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CD Reviews

New releases from Danila Gaji and Nancy McKeen Bluz Machine

Danila Gaji

(Broke Whore Records)

Russian transplant and adopted Pittsburgher Danila Gaji's most recent album is dark yet danceable, sometimes minimal but never dull. On the whole it is tech-house with bits of ambient that remain serious, but not so much so as to lack playfulness.  

Whether gleaned from the title or found somewhere lying deep in the bassline, each track is packed with multiple emotions. "Minitune" creates swaths of synths that envelop a throbbing low end and push a bright computer melody to the front of your aural cavities. "Lonely Hours" is one of the most genre-bending gems on the album, featuring aquatic sounds that frame a melodic flurry of high-pitched tings.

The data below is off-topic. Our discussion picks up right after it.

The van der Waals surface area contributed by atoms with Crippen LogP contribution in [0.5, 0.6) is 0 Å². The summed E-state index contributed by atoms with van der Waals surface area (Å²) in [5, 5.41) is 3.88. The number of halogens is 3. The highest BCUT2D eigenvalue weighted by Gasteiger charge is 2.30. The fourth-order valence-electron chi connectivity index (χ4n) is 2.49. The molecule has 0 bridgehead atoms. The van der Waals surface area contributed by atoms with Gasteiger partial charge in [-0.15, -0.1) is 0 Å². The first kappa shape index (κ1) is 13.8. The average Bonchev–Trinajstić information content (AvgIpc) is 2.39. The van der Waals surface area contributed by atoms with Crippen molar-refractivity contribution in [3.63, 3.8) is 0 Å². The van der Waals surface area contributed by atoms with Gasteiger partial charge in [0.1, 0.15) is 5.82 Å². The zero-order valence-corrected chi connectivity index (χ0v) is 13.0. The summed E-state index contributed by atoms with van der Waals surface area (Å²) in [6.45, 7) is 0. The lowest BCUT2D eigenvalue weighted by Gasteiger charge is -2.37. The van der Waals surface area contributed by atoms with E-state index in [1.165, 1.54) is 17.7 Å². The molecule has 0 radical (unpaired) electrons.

You could put Maybe somewhere in the IDM realm, but not in a pretentious way.  Going between dark and light, recreated bubble sounds and natural guitar riffs, it's charming, intricate techno.

-Kate Magoc

The Nancy McKeen Bluz Machine
Three Jacks and a Jill


Monongahela's Nancy McKeen is an unusually young entry into the local blues scene; she's quite a capable vocalist with a mature voice. This five-song EP is a showcase of mostly Chicago-style, 12-bar blues tunes written by Bluz Machine bassist Bob Giacometti -- though the final track, "Slow Burn," with its polyrhythms and minimalist instrumentation, proves different from the rest of the album, and more interesting. 

Chicago blues is an idiom that's been done time and again, and is especially popular locally -- leading most bands tackling it to be unremarkable. Songs that show the creativity of that last track, though, could be this band's ticket to making a name for itself.

-Andy Mulkerin